Over the last few decades the emergence and expansion of small to mid-scale opera performances across the globe has been phenomenal.
Audiences are the key, from city suburbs to country barns, people of all backgrounds have flocked to see not only singers at close range but also musicians delivering solo lines, with concentration imbued on their faces, something that audiences at big opera houses rarely experience.
‘Reduced orchestrations’ have grown in number, executed by a quiet consortium of arrangers (of which I have been one for some 25 years). Between 10 and 12 players is the magic number – five string players, five wind players and, perhaps, harp and percussion. For my part, the challenge has been to create the illusion to the audience that the composer either wrote the arrangement him/herself or that no arrangement has in fact been undertaken. If an audience member attends a performance that uses my reduced orchestration, and notices nothing untoward, I consider that a success!
Jonathan Lyness, Music Director Mid Wales Opera
Mid Wales Opera’s latest tour takes our mission to take opera to new audiences to a whole new level. The concept was to take a one-act opera (always a tricky customer, difficult to program and to sell) from the twentieth century repertoire (even more difficult to sell with potential complications concerning copyright), reduce its size to something that could fit into the back of an estate car (this was beginning to sound preposterous!), make sure equal attention was paid to numbers of musicians as well as singers (inevitably requiring an arrangement of the score) and take it all over Wales to outlying and/or deprived communities where opera is rarely, if ever, performed.
We wanted to deliver a financially and artistically viable solution to the challenge of opening up opera to audiences, young and old. MWO’s first foray into this way of doing things takes place this autumn, with a fifteen-performance Welsh tour of William Walton’s classic comedy The Bear.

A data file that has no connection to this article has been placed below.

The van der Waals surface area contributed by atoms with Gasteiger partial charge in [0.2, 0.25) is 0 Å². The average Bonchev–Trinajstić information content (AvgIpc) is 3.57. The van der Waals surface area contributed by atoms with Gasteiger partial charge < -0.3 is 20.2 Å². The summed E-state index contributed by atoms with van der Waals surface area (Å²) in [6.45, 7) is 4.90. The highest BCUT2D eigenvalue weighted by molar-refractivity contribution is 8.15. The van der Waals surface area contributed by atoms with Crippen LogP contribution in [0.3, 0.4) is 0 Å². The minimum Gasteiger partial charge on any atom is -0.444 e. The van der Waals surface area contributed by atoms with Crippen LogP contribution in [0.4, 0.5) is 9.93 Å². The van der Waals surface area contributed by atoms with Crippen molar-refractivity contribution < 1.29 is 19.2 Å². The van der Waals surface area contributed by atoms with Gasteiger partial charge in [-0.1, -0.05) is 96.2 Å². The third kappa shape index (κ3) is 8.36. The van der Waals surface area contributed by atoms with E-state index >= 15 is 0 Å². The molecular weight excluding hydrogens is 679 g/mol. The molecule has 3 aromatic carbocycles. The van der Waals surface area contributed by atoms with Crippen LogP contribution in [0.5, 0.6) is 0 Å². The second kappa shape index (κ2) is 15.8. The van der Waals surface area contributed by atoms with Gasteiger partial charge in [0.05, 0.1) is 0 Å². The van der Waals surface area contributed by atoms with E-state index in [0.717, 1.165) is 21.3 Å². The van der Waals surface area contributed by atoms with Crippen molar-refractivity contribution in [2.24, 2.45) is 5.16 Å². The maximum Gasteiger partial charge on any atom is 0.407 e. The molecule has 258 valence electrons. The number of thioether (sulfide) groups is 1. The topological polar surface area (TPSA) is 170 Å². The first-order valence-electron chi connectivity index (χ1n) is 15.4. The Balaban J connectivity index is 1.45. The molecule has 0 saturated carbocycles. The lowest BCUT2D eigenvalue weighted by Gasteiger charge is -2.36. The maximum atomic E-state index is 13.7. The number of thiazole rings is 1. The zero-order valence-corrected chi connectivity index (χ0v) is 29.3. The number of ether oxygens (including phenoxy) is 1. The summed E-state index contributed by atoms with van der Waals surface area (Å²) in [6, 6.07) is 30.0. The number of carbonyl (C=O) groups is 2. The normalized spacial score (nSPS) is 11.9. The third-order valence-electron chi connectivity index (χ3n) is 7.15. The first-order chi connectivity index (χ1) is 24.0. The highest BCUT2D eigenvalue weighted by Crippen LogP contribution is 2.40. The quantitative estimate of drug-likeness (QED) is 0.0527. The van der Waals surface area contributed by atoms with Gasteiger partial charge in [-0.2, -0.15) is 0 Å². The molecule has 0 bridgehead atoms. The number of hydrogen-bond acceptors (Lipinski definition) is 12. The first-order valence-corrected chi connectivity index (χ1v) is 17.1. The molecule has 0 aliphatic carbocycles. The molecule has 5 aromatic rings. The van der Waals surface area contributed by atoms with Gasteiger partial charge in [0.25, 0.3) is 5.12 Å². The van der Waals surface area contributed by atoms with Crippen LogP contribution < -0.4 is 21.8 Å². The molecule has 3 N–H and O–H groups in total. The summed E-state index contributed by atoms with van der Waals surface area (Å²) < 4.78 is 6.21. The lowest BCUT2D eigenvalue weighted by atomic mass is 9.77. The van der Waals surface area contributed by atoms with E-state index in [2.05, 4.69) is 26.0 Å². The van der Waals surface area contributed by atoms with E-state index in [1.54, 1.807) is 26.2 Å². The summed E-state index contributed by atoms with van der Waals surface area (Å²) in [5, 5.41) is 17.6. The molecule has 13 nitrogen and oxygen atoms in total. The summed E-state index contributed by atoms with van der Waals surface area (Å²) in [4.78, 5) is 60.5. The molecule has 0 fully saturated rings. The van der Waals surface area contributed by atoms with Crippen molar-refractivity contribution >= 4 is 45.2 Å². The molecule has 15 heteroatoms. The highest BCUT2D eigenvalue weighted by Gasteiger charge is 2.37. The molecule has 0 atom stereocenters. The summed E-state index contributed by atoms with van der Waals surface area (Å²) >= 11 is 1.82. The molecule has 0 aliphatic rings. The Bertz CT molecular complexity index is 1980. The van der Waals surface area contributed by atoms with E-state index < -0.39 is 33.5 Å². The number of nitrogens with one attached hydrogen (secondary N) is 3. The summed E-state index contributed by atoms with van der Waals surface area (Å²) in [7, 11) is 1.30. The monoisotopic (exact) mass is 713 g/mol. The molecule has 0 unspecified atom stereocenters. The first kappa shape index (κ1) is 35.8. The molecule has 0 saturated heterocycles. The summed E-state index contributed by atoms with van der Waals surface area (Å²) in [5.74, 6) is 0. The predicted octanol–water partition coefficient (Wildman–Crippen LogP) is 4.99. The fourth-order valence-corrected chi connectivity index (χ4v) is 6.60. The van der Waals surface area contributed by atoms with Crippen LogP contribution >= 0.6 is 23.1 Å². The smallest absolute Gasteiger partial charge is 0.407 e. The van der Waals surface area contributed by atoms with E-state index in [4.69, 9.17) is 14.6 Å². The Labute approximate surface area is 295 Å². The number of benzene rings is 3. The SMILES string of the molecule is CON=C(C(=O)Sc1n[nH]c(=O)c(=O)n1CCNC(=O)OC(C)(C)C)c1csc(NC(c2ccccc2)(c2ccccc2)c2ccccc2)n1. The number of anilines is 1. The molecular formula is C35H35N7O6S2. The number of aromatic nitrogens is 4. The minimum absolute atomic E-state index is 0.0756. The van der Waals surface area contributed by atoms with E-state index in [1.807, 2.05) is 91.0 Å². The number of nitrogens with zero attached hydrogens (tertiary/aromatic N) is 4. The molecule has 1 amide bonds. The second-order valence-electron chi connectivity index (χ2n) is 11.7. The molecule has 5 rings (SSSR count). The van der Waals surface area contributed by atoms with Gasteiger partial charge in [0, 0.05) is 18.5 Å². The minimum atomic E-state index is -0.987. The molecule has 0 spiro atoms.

The piece is scored for a small chamber orchestra and my target was to arrange the score for about five musicians, to accompany a cast of three singers. My approach was not ‘which instruments can I take away’; instead, I thought ‘which instruments most characterise the piece – how does Walton create instrumental sentiment and character to enhance the work’s impact and comedy.’ The first instrument that sprang from the full score was, unexpectedly, the bassoon. The widow Madam Popova is in mourning and Walton plays on this using a gently falling bassoon melody.
The piano, harp and percussion are integral to Walton’s sound world and so, together with bassoon and, on final reflection, a violin (doubling viola), I had my five-piece grouping. With no conductor, this is chamber opera in its truest guise, and MWO’s forthcoming Autumn 2017 tour, whilst forfeiting previous plans of putting an opera into the back of an estate car, will, it is hoped, be the beginning of a whole new way of audience building across rural Wales.
Experience opera like never before with the MWO SmallStages team in a brand new version of this hilarious one-act comedy classic.
Based on Anton Chekhov’s play, The Bear tells the tale of the widow, Mme Popova, interrupted from her constant mourning by the arrival of the rough-hewn debt collector Smirnov (the “bear” of the title). Passions run high and their sparring culminates in a duel – and an unexpected romance.
Full of entertainment, comedy, parody and great tunes, this intimate new production of The Bear, featuring three singers and five musicians, is a brilliant introduction for audiences new to opera and a great opportunity for all music lovers to hear Walton’s classic comedy in its fiftieth anniversary year.
For full details of MWO’s SmallStages 2017 tour of William Walton’s The Bear, go to www.midwalesopera.co.uk
November 2nd Llandinam Village Hall, Powys
November 3rd Llanfair Caereinion Institute, Powys
November 4th Abermule Community Centre , Powys
November 6th St Hywyn’s Church, Aberdaron, Gwynedd
November 7th Criccieth Memorial Hall, Gwynedd
November 8th Theatr Twm O’r Nant, Denbigh
November 10th Neuaddydderwen, Rhosygilwen, Cilgerran
November 11th The Coliseum, Ceredigion Museum, Aberystwyth
November 16th The Welfare/Neuadd Les, Ystradgynlais
November 17th Dragon Theatre/Theatr y Ddraig, Barmouth
November 18th Neuadd Dyfi, Aberdovey, Gwynedd
November 23rd St Mary’s Church, Hay-on-Wye, Powys (Hay Winter Festival)
November 29th Ludlow Assembly Rooms, Ludlow
November 30th Ammanford Miners’ Theatre
December 1st Congress Theatre, Cwmbran
December 3rd Presteigne Assembly Rooms, Powys